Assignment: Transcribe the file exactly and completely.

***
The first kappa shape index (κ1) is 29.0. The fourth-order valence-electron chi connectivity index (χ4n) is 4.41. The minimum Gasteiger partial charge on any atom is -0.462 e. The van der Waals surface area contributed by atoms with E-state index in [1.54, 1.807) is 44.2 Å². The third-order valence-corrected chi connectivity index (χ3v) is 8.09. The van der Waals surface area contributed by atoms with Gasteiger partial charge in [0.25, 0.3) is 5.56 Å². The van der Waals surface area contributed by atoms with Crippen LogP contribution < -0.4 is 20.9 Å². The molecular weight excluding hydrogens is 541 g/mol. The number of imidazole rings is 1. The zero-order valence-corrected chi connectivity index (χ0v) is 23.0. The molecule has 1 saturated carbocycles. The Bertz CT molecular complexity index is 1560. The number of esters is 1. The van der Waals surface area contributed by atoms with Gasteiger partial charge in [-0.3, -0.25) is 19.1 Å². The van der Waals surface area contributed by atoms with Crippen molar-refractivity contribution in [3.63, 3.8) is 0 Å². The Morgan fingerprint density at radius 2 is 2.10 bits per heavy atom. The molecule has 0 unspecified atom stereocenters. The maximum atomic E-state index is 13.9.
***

The first kappa shape index (κ1) is 29.0. The fourth-order valence-electron chi connectivity index (χ4n) is 4.41. The minimum Gasteiger partial charge on any atom is -0.462 e. The van der Waals surface area contributed by atoms with E-state index in [1.54, 1.807) is 44.2 Å². The third-order valence-corrected chi connectivity index (χ3v) is 8.09. The van der Waals surface area contributed by atoms with Gasteiger partial charge in [0.25, 0.3) is 5.56 Å². The van der Waals surface area contributed by atoms with Crippen LogP contribution < -0.4 is 20.9 Å². The molecular weight excluding hydrogens is 541 g/mol. The number of imidazole rings is 1. The zero-order valence-corrected chi connectivity index (χ0v) is 23.0. The molecule has 1 saturated carbocycles. The Bertz CT molecular complexity index is 1560. The number of esters is 1. The van der Waals surface area contributed by atoms with Gasteiger partial charge in [-0.3, -0.25) is 19.1 Å². The van der Waals surface area contributed by atoms with Crippen molar-refractivity contribution in [3.63, 3.8) is 0 Å². The Morgan fingerprint density at radius 2 is 2.10 bits per heavy atom. The molecule has 0 unspecified atom stereocenters. The maximum atomic E-state index is 13.9.